Copying concerns

New copyright licence questioned

Queen’s must make a final decision about signing the Access Copyright agreement by June 30.
Queen’s must make a final decision about signing the Access Copyright agreement by June 30.

Students could be facing $22.50 in new student fees this fall if Queen’s signs a new copyright agreement.

The agreement would change how copyrighted materials are accessed and paid for. The decision has caused a stir among student groups and other Queen’s community members.

In May, Queen’s signed a non-binding letter of intent to support the model licence. The letter of intent commits Queen’s to making a final decision by June 30.

Queen’s opted out of a previously proposed agreement with Access Copyright in 2011.

The original agreement had included a fee of $45 per full-time equivalent student (FTE) which has since been reduced to $26 after negotiations between Access Copyright and the Association of Universities and Colleges of Canada (AUCC), a group that represents universities across the country. In May, the Board of Trustees approved a charge of up to $22.50 per student, with Queen’s paying the difference. Under the previous agreement, Queen’s paid the entire fee of $3.38.

The AMS, the Society of Graduate and Professional Students, the Queen’s University Faculty Association (QUFA) and the Queen’s University Librarians and Archivists (QULA) are among those who have already spoken out against signing the licence.

“No one is happy about this agreement. Which strikes me as a reason not to sign it,” AMS Vice-President of University Affairs Mira Dineen said.

If signed, the new agreement would last until December 31, 2015. From then on, the contract would be automatically extended by consecutive one-year terms unless schools decide not to renew.

Should any university not sign, they could face a $45 tariff per FTE, which Access Copyright has proposed to the Copyright Board of Education.

The tariffs would cover the period that Queen’s operated without a licence, since January 2011.

Other schools like the University of Victoria have said they signed the agreement “reluctantly as a strategy to mitigate the risk of litigation by Access Copyright in the immediate future.”

“The concern of the AMS is that students at Queen’s will be forced to bear the cost of protecting against that legal action,” Dineen, ArtSci ’11, said. Under the previous agreement, students had to pay $0.10 per page of print for course packs to go towards royalties, but under the new agreement these fees will already be covered. Yet, the $22.50 fee that students will pay if the agreement is signed will apply to students from all faculties, regardless of whether they buy course packs or not.

AMS Vice-President of Operations Tristan Lee said 90 per cent of students who purchased course packs at the Publishing & Copy Centre last year were from the Faculty of Arts and Science. “While the AMS is happy that Access Copyright would bring down the overall cost of course packs, we are concerned about the distribution of those benefits among our members,” he told the Journal via email.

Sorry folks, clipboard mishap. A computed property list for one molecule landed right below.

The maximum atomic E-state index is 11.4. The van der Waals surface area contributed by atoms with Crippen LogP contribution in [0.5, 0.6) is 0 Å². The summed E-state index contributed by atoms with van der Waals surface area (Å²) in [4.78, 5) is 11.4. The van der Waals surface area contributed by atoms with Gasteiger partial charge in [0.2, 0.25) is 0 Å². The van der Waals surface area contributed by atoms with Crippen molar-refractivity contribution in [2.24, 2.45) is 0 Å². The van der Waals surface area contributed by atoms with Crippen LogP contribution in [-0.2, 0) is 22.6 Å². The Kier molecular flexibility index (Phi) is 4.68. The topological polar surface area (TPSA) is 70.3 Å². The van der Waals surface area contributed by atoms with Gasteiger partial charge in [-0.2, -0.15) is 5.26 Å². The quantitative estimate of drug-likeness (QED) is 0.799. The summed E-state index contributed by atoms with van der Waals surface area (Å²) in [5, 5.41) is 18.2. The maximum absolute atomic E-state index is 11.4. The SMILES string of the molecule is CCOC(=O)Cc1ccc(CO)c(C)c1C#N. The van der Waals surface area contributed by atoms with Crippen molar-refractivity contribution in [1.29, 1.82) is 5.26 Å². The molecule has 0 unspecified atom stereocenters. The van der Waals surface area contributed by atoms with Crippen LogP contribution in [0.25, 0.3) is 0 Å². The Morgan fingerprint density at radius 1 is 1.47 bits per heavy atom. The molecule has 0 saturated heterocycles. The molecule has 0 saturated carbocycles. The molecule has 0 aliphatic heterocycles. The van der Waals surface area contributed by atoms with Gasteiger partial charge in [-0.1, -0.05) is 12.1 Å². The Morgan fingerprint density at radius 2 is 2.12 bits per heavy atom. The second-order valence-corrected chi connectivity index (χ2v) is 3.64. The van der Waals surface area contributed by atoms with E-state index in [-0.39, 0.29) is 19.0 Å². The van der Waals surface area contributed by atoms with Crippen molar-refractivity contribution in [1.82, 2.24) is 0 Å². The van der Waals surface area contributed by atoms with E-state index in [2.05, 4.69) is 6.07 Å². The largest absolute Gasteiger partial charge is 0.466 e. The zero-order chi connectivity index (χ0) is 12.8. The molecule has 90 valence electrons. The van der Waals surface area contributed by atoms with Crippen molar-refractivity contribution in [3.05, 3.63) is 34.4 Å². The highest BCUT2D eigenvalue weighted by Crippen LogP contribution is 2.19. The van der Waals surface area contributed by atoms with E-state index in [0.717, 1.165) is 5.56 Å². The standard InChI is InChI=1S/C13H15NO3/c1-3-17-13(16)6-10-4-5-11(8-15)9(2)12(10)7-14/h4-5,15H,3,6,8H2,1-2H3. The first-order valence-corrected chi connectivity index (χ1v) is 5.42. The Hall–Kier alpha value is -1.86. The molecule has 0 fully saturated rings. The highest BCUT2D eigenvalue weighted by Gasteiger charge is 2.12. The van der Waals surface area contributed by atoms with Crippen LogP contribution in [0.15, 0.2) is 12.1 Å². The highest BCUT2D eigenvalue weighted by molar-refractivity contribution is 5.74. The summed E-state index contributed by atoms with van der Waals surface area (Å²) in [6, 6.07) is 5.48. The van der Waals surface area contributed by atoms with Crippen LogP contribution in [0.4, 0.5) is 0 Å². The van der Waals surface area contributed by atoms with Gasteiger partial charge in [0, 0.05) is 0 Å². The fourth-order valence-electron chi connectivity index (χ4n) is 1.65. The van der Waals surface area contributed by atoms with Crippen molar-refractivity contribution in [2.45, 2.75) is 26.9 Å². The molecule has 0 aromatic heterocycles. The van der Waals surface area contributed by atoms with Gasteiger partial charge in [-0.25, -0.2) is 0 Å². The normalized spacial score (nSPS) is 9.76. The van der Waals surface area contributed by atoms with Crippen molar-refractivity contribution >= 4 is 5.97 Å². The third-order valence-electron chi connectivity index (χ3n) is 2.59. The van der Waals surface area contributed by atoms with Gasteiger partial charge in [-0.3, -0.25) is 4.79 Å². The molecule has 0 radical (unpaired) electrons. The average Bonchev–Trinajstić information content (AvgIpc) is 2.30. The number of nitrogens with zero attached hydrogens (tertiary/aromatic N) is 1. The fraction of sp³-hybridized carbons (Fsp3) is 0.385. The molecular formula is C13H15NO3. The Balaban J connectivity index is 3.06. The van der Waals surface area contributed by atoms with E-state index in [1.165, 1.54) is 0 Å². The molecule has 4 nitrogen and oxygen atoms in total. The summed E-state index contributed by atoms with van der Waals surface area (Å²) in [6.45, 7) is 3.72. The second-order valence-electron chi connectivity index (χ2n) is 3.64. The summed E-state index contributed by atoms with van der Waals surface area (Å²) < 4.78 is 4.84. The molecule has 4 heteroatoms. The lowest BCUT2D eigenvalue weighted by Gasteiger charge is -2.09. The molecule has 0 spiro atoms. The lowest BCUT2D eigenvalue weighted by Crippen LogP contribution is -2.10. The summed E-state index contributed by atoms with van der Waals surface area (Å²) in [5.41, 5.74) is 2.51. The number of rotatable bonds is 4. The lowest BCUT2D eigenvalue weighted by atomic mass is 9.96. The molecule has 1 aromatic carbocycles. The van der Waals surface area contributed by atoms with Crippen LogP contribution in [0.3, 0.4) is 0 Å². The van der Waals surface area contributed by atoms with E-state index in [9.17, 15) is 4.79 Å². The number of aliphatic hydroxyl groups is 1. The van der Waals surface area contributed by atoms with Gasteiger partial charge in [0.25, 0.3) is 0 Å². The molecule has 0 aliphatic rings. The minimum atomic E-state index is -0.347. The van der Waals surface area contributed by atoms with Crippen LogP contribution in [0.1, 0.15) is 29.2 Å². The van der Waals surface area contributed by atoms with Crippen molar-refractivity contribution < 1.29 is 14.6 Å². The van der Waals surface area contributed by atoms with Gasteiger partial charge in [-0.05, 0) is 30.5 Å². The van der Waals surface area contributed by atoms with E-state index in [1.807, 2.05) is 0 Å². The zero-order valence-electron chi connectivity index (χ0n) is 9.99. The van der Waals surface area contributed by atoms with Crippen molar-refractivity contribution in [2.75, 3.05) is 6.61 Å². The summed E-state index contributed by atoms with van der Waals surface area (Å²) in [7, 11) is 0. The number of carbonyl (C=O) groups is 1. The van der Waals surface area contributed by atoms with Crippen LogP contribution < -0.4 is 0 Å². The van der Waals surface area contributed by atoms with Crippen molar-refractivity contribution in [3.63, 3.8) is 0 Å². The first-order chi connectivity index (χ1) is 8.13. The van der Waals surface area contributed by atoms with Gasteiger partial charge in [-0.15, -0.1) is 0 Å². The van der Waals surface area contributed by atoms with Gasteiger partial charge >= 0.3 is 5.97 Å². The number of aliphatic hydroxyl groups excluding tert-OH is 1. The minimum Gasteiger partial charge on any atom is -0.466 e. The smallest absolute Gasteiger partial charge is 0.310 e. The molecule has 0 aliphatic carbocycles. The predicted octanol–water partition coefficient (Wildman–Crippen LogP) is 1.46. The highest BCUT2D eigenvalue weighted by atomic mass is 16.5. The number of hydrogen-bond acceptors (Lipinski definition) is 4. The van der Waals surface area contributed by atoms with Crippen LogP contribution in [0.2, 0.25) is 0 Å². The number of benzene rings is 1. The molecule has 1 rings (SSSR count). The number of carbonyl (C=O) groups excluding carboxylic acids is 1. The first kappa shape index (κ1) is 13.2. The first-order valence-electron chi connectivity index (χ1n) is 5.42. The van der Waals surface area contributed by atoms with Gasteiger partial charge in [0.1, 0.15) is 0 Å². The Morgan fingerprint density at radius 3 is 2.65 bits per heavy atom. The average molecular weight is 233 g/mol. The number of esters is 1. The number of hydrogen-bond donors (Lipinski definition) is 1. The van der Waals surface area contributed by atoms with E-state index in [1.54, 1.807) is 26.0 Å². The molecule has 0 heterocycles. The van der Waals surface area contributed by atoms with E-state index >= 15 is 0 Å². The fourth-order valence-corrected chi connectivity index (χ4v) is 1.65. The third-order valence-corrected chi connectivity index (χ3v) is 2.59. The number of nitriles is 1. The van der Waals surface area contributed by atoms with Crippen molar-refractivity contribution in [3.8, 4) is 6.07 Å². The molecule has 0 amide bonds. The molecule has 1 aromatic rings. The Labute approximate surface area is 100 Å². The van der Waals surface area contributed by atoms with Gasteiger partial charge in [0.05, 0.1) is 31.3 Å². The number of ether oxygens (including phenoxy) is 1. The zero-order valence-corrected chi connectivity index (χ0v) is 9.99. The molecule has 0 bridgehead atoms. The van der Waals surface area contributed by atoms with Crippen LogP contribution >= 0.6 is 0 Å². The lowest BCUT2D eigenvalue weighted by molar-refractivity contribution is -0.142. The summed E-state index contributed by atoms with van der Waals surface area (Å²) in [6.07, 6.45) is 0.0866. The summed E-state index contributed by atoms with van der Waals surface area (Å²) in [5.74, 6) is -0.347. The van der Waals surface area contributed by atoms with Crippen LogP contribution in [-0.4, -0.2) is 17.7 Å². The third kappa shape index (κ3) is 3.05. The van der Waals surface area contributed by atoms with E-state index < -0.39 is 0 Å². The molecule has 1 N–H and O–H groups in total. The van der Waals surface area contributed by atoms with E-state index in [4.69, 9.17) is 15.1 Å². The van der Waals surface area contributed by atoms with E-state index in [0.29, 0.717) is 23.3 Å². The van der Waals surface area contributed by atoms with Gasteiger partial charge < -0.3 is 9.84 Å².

The Association of Universities and Colleges of Canada Vice-President and Chief Operating Officer Christine Tausig Ford said the pay-per-copy model doesn’t work well for digital copying.

“Monitoring of all digital copying would be intrusive, administratively burdensome, and would not respect the principles of academic freedom and privacy,” she told the Journal via email.

The Access Copyright agreement would require Queen’s to keep a record of all copies made which Access Copyright can audit at their request.

Some of the agreement’s features include extending the definition of copying to include “posting a link or hyperlink to a digital copy” and documents sent by email. “Under the model licence, there will be no monitoring or surveying of faculty and student e-mail communications or chat rooms,” Tausig Ford clarified. The timing is another concern; Bill C-11, which passed in the House of Commons on June 18, grants educational institutions fair dealing, which means they get some exemptions to copyright law, especially in regard to digital copies.

On June 7, the University announced its invitation for community members to comment on the licence through a webpage created on the University Library website.

This came after a motion to urge the University not to sign with Access Copyright was rejected at Senate on May 22.

Mark Jones, a professor in the English department put forward the motion. He feels that it would be irresponsible to sign the agreement because of concerns over fees and possible surveillance.

“Eight other universities have decided not to [sign the agreement],” he told the Journal.

Those schools include the University of British Columbia, Athabasca University, the University of Windsor and the University of Winnipeg.

“Obviously they do not feel that the potential financial consequences were going to be ruinous to them,” Jones said.

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